In recent weeks I've droned on and on about some of our city's "theme" restaurants — such as the Hungry Fisherman and the 91st Bomb Group (H) Restaurant. Well, using a grant from the Lauderdale Foundation, I recently purchased a menu and postcards from another eatery in town with a rather unique theme — the Ohman Ranch House, which modeled itself after the Old West, even to the point of having an old six-shooter as a front door handle.
William L. Ohman opened his first restaurant in the mid-1940s at 1358 Madison, just east of Cleveland. It was a pretty ordinary place, really, more like a drive-in, so in 1948, Ohman went all-out, building a rustic lodge behind the original restaurant. The menus proclaimed it was "a bit of Texas in Tennessee," and patrons found themselves in a rustic saloon (above), with rough-hewn walls, fake kerosene lanterns, and brands burned into the beams. The menu I purchased came from 1951, and it offered all sorts of "Wild West" concoctions, including Texas Shrimp ("big like Texas"), Chuck Wagon Chicken ("Pecos Bill went wild for this!"), Beef Tenderloin Steak ("It ain't bull, it's tender"), and a barbecue plate that used "only lazy, contented pigs."
(Something tells me those pigs weren't too contented about being slaughtered, but I digress.)
The cover of the menu (below) is especially interesting because it shows how Cleveland and Madison looked half a century ago. Look carefully, and on the north side of Madison you can see that a Doughty-Robinson Drug Store stood on the corner, and next to that was the Star Bowling Alley. You can see the original Ohman House #1, and behind it the Ranch House, complete with outdoor patio and a parking lot entrance adorned with a wagon wheel and the folksy message, "Y'all come back."
Across Madison, on the south side, was the Howard Graham Furniture Company, Johnnie's Shoe Repair, a beauty parlor, and Jenkin's Cafe, which apparently had a huge sign advertising Goldcrest 51 beer mounted on its roof. And across Cleveland was, then and now, Stewart Brothers Hardware.
Ohman eventually built other Ranch Houses around town. The fanciest one stood at 2439 Summer. When that one opened in 1952, the Memphis Press-Scimitar enthused about the "Spanish mission-style building, with a courtyard walled in brick and cypress and planted with yucca and tiny palms." Inside was the same rustic Western motif, with lots of cactus and rope designs, and again you yanked on a revolver to get inside. The distinctive red tile roof came from the Women's Building, which had burned some years earlier at the Fairgrounds, and a little cupola was surmounted by a "weather vane pointing to Texas." So it really wasn't much of a weather vane, I guess, if it was stuck in one direction.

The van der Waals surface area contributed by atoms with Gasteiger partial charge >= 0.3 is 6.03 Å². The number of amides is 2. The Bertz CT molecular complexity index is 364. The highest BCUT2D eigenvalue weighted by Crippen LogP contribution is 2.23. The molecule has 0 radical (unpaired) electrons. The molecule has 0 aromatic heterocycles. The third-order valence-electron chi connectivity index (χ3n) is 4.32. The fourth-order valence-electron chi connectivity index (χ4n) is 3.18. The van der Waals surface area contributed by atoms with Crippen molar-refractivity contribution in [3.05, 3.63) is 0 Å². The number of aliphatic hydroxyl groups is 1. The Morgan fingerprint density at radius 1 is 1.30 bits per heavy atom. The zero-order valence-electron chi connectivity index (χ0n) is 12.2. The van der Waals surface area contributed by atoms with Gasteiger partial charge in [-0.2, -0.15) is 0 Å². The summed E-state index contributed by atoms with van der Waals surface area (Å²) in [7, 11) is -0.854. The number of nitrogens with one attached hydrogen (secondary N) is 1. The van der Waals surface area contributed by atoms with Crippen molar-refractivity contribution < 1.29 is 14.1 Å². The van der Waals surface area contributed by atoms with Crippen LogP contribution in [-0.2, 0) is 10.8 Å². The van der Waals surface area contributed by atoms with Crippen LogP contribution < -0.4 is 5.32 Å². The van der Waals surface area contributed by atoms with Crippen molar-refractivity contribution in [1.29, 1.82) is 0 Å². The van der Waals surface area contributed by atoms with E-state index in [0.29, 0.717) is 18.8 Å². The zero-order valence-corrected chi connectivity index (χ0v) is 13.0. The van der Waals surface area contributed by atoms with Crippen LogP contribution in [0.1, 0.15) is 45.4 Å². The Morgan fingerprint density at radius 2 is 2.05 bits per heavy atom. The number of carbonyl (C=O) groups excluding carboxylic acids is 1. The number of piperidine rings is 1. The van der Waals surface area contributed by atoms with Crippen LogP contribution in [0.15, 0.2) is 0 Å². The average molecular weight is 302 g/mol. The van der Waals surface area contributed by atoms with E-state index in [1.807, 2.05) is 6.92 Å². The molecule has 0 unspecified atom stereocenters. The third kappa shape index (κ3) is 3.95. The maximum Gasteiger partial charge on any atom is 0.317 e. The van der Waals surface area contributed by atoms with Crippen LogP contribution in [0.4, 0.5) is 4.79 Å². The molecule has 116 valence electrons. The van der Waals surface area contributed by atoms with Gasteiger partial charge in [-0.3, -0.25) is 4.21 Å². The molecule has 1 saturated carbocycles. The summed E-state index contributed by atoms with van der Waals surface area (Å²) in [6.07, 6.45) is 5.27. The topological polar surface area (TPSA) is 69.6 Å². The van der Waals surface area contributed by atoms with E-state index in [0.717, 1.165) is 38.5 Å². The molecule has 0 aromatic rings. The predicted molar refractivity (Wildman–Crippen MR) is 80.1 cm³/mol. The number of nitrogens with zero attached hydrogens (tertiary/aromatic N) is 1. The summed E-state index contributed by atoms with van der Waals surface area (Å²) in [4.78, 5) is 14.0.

The Ohman Ranch Houses thrived during the 1950s and 1960s, but one by one they closed. The Ranch House site on Madison is now a parking lot, and the former Star Bowling Alley became Bruno's Italian Restaurant, though the building seems far too small for that — unless the lanes were unusually short. Hmm, I need to look into that someday. At any rate, it's safe to say that the intersection doesn't look anything like what it did almost 60 years ago.
There's one other detail of the Ohman Ranch House menu that's interesting, considering all the talk lately about allowing guns in bars/restaurants. Even though it was a Wild West-themed eatery, and you yanked on a revolver to get inside, the menu makes one thing very clear: "Leave your shootin' irons outside. This here's an eatin' place — it ain't no saloon." Maybe they were joshing, maybe not.